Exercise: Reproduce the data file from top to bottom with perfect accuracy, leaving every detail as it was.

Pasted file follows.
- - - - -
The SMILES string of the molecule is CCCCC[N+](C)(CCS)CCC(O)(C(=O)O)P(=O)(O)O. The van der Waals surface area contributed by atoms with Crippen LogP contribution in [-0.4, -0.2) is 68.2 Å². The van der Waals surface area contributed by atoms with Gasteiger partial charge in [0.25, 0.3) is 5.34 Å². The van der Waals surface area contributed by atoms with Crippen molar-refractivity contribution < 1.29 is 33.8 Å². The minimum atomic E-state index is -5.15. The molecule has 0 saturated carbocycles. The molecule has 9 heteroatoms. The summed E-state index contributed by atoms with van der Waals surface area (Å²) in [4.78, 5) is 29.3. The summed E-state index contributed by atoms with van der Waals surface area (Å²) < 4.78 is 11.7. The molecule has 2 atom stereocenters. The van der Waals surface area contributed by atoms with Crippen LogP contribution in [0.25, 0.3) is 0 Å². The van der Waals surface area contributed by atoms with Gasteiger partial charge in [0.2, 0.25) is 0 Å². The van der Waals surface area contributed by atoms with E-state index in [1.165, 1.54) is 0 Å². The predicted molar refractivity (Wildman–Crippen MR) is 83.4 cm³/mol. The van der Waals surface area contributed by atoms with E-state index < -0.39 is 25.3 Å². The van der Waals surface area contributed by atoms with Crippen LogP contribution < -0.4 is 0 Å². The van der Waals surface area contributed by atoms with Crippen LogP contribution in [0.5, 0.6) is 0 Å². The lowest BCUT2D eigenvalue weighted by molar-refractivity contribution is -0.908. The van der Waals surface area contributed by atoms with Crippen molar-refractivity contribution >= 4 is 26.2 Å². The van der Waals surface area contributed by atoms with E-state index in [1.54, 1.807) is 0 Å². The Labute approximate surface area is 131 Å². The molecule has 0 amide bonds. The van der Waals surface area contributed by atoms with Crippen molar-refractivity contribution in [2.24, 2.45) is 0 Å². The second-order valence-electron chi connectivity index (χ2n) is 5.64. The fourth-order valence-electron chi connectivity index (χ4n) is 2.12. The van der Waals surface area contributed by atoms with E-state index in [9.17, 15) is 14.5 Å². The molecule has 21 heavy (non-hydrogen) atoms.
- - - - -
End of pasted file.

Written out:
The SMILES string of the molecule is CCCCC[N+](C)(CCS)CCC(O)(C(=O)O)P(=O)(O)O. The van der Waals surface area contributed by atoms with Crippen LogP contribution in [-0.4, -0.2) is 68.2 Å². The van der Waals surface area contributed by atoms with Gasteiger partial charge in [0.25, 0.3) is 5.34 Å². The van der Waals surface area contributed by atoms with Crippen molar-refractivity contribution < 1.29 is 33.8 Å². The minimum atomic E-state index is -5.15. The molecule has 0 saturated carbocycles. The molecule has 9 heteroatoms. The summed E-state index contributed by atoms with van der Waals surface area (Å²) in [4.78, 5) is 29.3. The summed E-state index contributed by atoms with van der Waals surface area (Å²) < 4.78 is 11.7. The molecule has 2 atom stereocenters. The van der Waals surface area contributed by atoms with Crippen LogP contribution in [0.25, 0.3) is 0 Å². The van der Waals surface area contributed by atoms with Gasteiger partial charge in [0.2, 0.25) is 0 Å². The van der Waals surface area contributed by atoms with E-state index in [1.165, 1.54) is 0 Å². The predicted molar refractivity (Wildman–Crippen MR) is 83.4 cm³/mol. The van der Waals surface area contributed by atoms with E-state index < -0.39 is 25.3 Å². The van der Waals surface area contributed by atoms with Crippen LogP contribution < -0.4 is 0 Å². The van der Waals surface area contributed by atoms with Crippen LogP contribution in [0.5, 0.6) is 0 Å². The lowest BCUT2D eigenvalue weighted by molar-refractivity contribution is -0.908. The van der Waals surface area contributed by atoms with Crippen molar-refractivity contribution >= 4 is 26.2 Å². The van der Waals surface area contributed by atoms with E-state index in [1.54, 1.807) is 0 Å². The Labute approximate surface area is 131 Å². The molecule has 0 amide bonds. The van der Waals surface area contributed by atoms with Crippen molar-refractivity contribution in [2.24, 2.45) is 0 Å². The second-order valence-electron chi connectivity index (χ2n) is 5.64. The fourth-order valence-electron chi connectivity index (χ4n) is 2.12. The van der Waals surface area contributed by atoms with E-state index in [9.17, 15) is 14.5 Å². The molecule has 21 heavy (non-hydrogen) atoms.